As Sen. Lisa Murkowski watched the shocking election returns come into her election headquarters on primary night, she became painfully aware of two powerful forces in American politics in 2010: anti-government rage and Sarah Palin.
The Republican senator trailed conservative lawyer Joe Miller by nearly 1,500 votes Wednesday, despite being heavily favored to defeat the lesser-known candidate in the GOP primary. She is hoping that several thousand uncounted absentee ballots can swing the election in her favor, and both sides were bracing for a long count to determine the winner.
Regardless of the final outcome, the primary is an indication of the influence Palin wields in midterm elections as she looks ahead to a possible White House bid in 2012. She had been on a losing streak as of late in her role as "Mama Grizzly" kingmaker, but that seems to have changed with wins in other primaries Tuesday and the possibility of Murkowski losing.
The race is the latest chapter in a long-running political saga between Palin and the Murkowski family dating back to 2002, when then-Gov. Frank Murkowski appointed his daughter to the Senate and bypassed the up-and-coming Palin for position. Palin routed Frank Murkowski four years later in the primary on the way to her becoming governor, and now she may have helped derail the career of his daughter.
The women have occasionally clashed since then on the issue of health care reform and Palin's decision to resign as governor last summer. They have denied any bad blood, but that didn't stop the potshots in this latest race, including attacks on Murkowski on health care that the senator said were horribly misleading and false. Murkowski on Wednesday declined to discuss what kind of role Palin might have had on the race.
Pollster Marc Hellenthal, who often works with Republicans, lays the blame for Murkowski's predicament on her failure to respond to the barrage of negative ads. "It was every 15 minutes, wasn't it?" he asked of the airing of ads by the Tea Party Express. "And they literally accused her of almost everything imaginable."
Murkowski focused on her record and experience for much of the campaign, but finally began fighting back near the end. But by then, it was "way too late in the ballgame," Hellenthal said.
"You have to respond to a negative (ad) and those that don't are retired. She's about to be retired. ... The high road's a grave yard, isn't it?"
With nearly all precincts reporting, Miller led Murkowski by 1,490 votes. Thousands of absentee ballots still need to be counted.
The state sent out about 16,000 absentee ballots, and the Division of Elections had received about 7,600 of them by Monday, but they are not part of the tally. Absentee ballots postmarked by election day can be received for up to 10 days after the election, meaning the count of outstanding mail-in votes won't begin for several days.
At a news conference in Anchorage, Murkowski mentioned that then-Sen. Ted Stevens in 2008 went to bed one night in the lead but when all the votes were counted, eventually lost his Senate seat of 40 years to Mark Begich. She said U.S. Rep. Don Young also reminded her of a race he had won after going into the election showing he was behind.
"It ain't over yet, folks," Murkowski said Wednesday. "There is much, much yet to be counted."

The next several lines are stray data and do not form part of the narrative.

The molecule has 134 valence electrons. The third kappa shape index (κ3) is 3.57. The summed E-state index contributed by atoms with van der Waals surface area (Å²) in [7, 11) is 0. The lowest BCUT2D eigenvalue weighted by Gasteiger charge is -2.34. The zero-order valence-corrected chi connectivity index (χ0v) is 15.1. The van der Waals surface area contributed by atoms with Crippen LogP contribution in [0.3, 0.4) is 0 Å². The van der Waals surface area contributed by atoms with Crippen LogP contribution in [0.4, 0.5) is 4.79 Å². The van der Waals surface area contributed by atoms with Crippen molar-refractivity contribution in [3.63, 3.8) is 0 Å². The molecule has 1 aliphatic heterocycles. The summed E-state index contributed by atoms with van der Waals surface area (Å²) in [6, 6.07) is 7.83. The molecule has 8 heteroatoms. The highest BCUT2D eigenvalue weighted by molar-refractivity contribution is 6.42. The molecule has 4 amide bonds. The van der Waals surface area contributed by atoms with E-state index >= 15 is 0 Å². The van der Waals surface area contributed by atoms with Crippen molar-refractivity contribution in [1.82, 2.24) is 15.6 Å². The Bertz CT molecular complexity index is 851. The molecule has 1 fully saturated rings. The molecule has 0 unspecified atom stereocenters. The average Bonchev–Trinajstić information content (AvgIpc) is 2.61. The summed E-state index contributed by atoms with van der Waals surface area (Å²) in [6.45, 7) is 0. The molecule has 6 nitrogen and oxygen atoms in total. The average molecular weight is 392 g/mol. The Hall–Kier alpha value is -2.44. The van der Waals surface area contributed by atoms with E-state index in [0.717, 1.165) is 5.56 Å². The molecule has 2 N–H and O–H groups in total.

Miller, 43, is an Ivy League-educated West Point graduate who served in the Gulf War before moving to Alaska more than 15 years ago because of his love of the outdoors. He said he entered his first statewide run for public office because he believes the nation is "in crisis," with out-of-control funding of government entitlements and a rising national debt.
He racked up a long list of endorsements, including Palin, Mike Huckabee, conservative talk show hosts and the California-based Tea Party Express. Miller credited Palin with putting him on the national map but he's repeatedly downplayed the role of endorsements, saying the focus needs to be on limiting government.
"Gov. Palin put the spotlight on the race for us in the beginning," said Levi Russell, spokesman for the Tea Party Express, which spent at least $550,000 to help Miller. "We felt there was a good candidate here, and a chance to beat a closeted liberal."
The fact that an incumbent Alaska senator is danger of being ousted for pursuing federal dollars is stunning given the state's long history of relying so heavily on government money. The death of Stevens two weeks before the primary reminded many Alaskans of his legacy of bringing home billions of dollars in projects and money to the state, and he was a longtime supporter of Murkowski.
Political scientists in Alaska didn't expect the race to be this close — or for Murkowski to be in any real jeopardy, citing the fact she is a known entity in Alaska and boasts seniority in the Senate.
Clive Thomas, a political science professor at the University of Alaska Southeast who has spoken extensively on the Palin phenomenon, summed the close race up like this: "I'm confused."
When it comes to Murkowski, "it isn't like she's done anything bad or anything, you know what I mean? She's pretty innocuous." He also doesn't think Palin played as much a role in the race as a shift to the right and a bash-the-federal-government sentiment in Alaska.
Murkowski accused Miller of not playing fair and of distorting her record, particularly her position on federal health care legislation. Miller said she flipflopped on her position on repealing the federal health care law — something Murkowski said was flat wrong.
Murkowski would not be allowed to mount a third-party candidacy because the deadline has passed, but she could run as a write-in.
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